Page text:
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Let $T : \mathbb{R}^3 \rightarrow \mathbb{R}^3$ defined by : $$T(x,y,z) = (x-y+4z,3x+2y-z,2x+y-z)$$

How can i find the vector $(x,y,z) \in \mathbb{R}^3$ and the constants $\lambda \in \mathbb{R}$ such that $T(x,y,z) = (\lambda x, \lambda y, \lambda z )$, i stuck i don't know how to start this exercise , please help.

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  • $\begingroup$ Hint: $T u = \lambda u$ is called an eigenvalue problem, with eigenvalue (german for "self value") $\lambda$ and eigenvector $u$. $\endgroup$ – mvw Jun 12 '14 at 20:49
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I'll assume you don't know about eigenvalues, yet.

What you have to find are the numbers $\lambda\in\mathbb{R}$ for which a nonzero vector $(x,y,z)$ exists such that $T(x,y,z)=\lambda(x,y,z)$. Why nonzero? Because $(0,0,0)$ is good for any $\lambda$.

This is equivalent to saying $$ \begin{cases} x-y+4z=\lambda x\\ 3x+2y-z=\lambda y\\ 2x+y-z=\lambda z \end{cases} $$ or, which is the same, $$ \begin{cases} (1-\lambda)x-y+4z=0\\ 3x+(2-\lambda)y-z=0\\ 2x+y+(-1-\lambda)z=0 \end{cases} $$ and this linear system has a nonzero solution if and only if the rank of the matrix $$ \begin{bmatrix} 1-\lambda & -1 & 4\\ 3 & 2-\lambda & -1\\ 2 & 1 & -1-\lambda \end{bmatrix} $$ is less than $3$.

Can you go on from here?

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  • $\begingroup$ then i need to find the characteristic polynomial then find its roots ? $\endgroup$ – Rachel Jun 12 '14 at 20:55
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    $\begingroup$ @Knight So you do know about eigenvalues, don't you? $\endgroup$ – egreg Jun 12 '14 at 20:56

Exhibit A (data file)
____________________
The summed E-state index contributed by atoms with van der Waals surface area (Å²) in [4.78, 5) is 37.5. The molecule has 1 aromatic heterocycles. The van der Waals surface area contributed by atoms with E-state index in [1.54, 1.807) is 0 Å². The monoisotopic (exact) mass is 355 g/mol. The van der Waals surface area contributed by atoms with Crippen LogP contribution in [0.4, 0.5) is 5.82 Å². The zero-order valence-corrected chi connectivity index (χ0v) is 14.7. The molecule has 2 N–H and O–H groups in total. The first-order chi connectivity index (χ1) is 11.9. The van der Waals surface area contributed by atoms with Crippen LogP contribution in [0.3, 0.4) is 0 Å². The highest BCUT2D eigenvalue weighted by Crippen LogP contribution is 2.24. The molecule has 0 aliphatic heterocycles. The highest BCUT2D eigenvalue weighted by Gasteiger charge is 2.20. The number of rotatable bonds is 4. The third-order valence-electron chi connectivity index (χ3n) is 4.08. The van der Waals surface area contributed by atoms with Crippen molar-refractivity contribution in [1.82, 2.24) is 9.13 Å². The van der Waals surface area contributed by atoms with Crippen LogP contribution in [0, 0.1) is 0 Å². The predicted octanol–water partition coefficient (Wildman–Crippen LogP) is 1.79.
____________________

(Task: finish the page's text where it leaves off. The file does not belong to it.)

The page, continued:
• $\begingroup$ yes but for me its complicated understand when i need to apply this process , for example in books this process is for diagonalize a matrix and when i have a linear transformation like that i´m confused $\endgroup$ – Rachel Jun 12 '14 at 20:57
  • $\begingroup$ @Knight The problem is to find $v\ne0$ such that $T(v)=\lambda v$, for some $\lambda$. This is exactly the definition of eigenvector (and eigenvalue). $\endgroup$ – egreg Jun 12 '14 at 20:59
  • $\begingroup$ ok, thanxs for the explication really ty, im studying so hard this topics. $\endgroup$ – Rachel Jun 12 '14 at 21:00
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Note that $$ T\begin{bmatrix}x\\y\\z\end{bmatrix} = A\begin{bmatrix}x\\y\\z\end{bmatrix} $$ where $$ A= \begin{bmatrix} 1 & -1 & 4\\ 3 & 2 & -1\\ 2 & 1 & -1 \end{bmatrix} $$ Thus we wish to compute the eigenvectors of $A$. Do you know where to go from here?

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  • $\begingroup$ yes from the canonical basis of R^3 $\endgroup$ – Rachel Jun 12 '14 at 20:53
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Hint: $$ T u = \lambda u \iff (T - \lambda E) u = 0 $$ where $T$ is the matrix form of your map $T$ and $E$ is the unit / identity matrix with $E_{ij} = \delta_{ij}$.

$$ u \in \mbox{ker} (T - \lambda E) $$

and you want a non-zero vector $u$, so you know the matrix $T - \lambda E$ can not be invertible.

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